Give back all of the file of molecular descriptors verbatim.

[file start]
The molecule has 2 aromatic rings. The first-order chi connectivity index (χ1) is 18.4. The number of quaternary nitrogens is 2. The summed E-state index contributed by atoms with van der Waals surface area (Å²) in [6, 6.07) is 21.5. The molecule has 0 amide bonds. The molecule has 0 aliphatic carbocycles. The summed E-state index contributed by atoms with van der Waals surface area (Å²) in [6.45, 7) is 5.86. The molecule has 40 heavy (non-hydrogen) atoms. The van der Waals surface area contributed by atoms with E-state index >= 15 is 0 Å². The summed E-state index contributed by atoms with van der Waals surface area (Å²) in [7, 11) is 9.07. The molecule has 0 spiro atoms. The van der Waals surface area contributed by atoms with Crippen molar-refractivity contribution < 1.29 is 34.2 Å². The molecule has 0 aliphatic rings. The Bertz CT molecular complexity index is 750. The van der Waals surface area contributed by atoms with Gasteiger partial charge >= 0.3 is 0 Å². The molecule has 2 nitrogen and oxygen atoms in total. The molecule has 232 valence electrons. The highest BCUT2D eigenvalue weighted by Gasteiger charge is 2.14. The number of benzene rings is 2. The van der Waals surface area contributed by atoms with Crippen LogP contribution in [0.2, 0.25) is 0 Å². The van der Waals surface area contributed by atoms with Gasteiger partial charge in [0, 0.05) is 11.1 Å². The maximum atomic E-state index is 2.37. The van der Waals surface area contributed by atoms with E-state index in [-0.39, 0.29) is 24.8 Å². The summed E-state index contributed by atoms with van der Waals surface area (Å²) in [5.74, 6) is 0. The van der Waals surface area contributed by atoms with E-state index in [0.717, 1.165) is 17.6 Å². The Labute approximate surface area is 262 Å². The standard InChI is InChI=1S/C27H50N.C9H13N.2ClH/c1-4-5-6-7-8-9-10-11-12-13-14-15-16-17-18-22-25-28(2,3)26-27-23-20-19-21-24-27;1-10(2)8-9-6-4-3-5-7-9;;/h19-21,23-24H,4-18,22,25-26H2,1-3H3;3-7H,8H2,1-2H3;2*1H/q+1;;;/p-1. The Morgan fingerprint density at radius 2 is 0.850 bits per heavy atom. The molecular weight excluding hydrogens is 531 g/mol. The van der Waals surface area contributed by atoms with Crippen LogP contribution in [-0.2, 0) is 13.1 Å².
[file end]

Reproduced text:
The molecule has 2 aromatic rings. The first-order chi connectivity index (χ1) is 18.4. The number of quaternary nitrogens is 2. The summed E-state index contributed by atoms with van der Waals surface area (Å²) in [6, 6.07) is 21.5. The molecule has 0 amide bonds. The molecule has 0 aliphatic carbocycles. The summed E-state index contributed by atoms with van der Waals surface area (Å²) in [6.45, 7) is 5.86. The molecule has 40 heavy (non-hydrogen) atoms. The van der Waals surface area contributed by atoms with E-state index >= 15 is 0 Å². The summed E-state index contributed by atoms with van der Waals surface area (Å²) in [7, 11) is 9.07. The molecule has 0 spiro atoms. The van der Waals surface area contributed by atoms with Crippen molar-refractivity contribution < 1.29 is 34.2 Å². The molecule has 0 aliphatic rings. The Bertz CT molecular complexity index is 750. The van der Waals surface area contributed by atoms with Gasteiger partial charge >= 0.3 is 0 Å². The molecule has 2 nitrogen and oxygen atoms in total. The molecule has 232 valence electrons. The highest BCUT2D eigenvalue weighted by Gasteiger charge is 2.14. The number of benzene rings is 2. The van der Waals surface area contributed by atoms with Crippen LogP contribution in [0.2, 0.25) is 0 Å². The van der Waals surface area contributed by atoms with Gasteiger partial charge in [0, 0.05) is 11.1 Å². The maximum atomic E-state index is 2.37. The van der Waals surface area contributed by atoms with E-state index in [-0.39, 0.29) is 24.8 Å². The summed E-state index contributed by atoms with van der Waals surface area (Å²) in [5.74, 6) is 0. The van der Waals surface area contributed by atoms with E-state index in [0.717, 1.165) is 17.6 Å². The Labute approximate surface area is 262 Å². The standard InChI is InChI=1S/C27H50N.C9H13N.2ClH/c1-4-5-6-7-8-9-10-11-12-13-14-15-16-17-18-22-25-28(2,3)26-27-23-20-19-21-24-27;1-10(2)8-9-6-4-3-5-7-9;;/h19-21,23-24H,4-18,22,25-26H2,1-3H3;3-7H,8H2,1-2H3;2*1H/q+1;;;/p-1. The Morgan fingerprint density at radius 2 is 0.850 bits per heavy atom. The molecular weight excluding hydrogens is 531 g/mol. The van der Waals surface area contributed by atoms with Crippen LogP contribution in [-0.2, 0) is 13.1 Å².